Alan Shearer gives two reasons why he would ‘hate’ to play under Mikel Arteta at Arsenal

The Arsenal boss has been praised for his work at the Emirates but Alan Shearer has explained why he would not have enjoyed playing under the Spaniard

Former Newcastle United forward Alan Shearer has explained why he would ‘hate’ to have played under Mikel Arteta. Since becoming Gunners boss back in December 2019, the 41-year-old has transformed his side into title challengers.

Arsenal take on Brentford this weekend, just two behind league leaders Manchester City in the table. A win over Thomas Frank’s side would see Arteta’s side move to the top of the table for at least 24 hours, with City set to take on Liverpool at Anfield on Sunday afternoon.

However, writing in The Athletic, Shearer pointed to Arteta’s touchline antics and the way he gives instructions given to his players as two reasons why he would not feel comfortable playing under the Spaniard.

He wrote: “I never worked under an Arteta kind of manager. Someone manically cajoling, telling you exactly where to stand or exactly what to do.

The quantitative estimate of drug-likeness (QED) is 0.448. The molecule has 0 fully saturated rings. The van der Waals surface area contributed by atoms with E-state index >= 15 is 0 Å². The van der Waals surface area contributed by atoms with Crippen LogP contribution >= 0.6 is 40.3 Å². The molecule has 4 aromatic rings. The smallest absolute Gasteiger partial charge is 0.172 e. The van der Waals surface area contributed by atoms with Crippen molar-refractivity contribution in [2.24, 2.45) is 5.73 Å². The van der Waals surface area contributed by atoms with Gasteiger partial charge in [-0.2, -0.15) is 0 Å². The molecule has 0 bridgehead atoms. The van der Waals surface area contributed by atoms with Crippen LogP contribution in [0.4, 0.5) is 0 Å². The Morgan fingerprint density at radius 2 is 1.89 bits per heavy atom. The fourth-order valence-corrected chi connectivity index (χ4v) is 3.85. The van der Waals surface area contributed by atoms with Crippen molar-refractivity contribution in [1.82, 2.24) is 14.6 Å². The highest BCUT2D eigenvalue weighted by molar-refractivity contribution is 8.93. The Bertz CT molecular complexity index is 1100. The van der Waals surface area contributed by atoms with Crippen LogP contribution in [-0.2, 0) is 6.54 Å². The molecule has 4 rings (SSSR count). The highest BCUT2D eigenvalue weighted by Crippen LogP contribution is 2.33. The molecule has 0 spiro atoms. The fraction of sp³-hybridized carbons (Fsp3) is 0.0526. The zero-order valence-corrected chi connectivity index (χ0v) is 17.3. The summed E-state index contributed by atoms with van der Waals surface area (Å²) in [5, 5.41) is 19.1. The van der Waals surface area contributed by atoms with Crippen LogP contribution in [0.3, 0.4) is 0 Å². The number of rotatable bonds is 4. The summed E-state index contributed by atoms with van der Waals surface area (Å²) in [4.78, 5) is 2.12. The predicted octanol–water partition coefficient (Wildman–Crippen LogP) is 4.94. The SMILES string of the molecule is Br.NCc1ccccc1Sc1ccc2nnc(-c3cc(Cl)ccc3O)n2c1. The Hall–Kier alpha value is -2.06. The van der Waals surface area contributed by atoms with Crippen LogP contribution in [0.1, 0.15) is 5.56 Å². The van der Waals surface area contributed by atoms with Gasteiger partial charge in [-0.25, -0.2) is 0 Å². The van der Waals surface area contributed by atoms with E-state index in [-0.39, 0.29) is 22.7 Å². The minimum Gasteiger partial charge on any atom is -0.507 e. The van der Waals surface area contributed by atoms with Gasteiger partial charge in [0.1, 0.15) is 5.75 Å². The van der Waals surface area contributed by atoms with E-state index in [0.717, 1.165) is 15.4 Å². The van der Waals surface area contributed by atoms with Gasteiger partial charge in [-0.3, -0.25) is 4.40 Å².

I’ve always been of the opinion that if you’re a good player, then you know that stuff anyway. If I felt I needed to drift out to the right wing or the left wing or even drop deep, I would do it myself.

“And as a captain, I felt I had the authority to tell my fellow players to do something. If it needed saying, I would say it.”

Before he added: “Not everybody is like that, though. Some footballers are brighter than others. Some are needier than others.

“Some are more effective when they are given precise instructions and are forced to stick to them. Shouting, repeating, shouting again and reiterating straightforward messages might be the best way to get through.

“What I wanted from my manager was to be led, to be guided. I wouldn’t have enjoyed being ranted and raved at from the touchline and I can’t remember it happening too many times.

Why would I have hated it? Professional pride. You’re playing in front of thousands of people in the stadium and millions at home on television and you don’t want to be embarrassed. It might sound thin-skinned, but teams are delicate. Relationships hold them together.”

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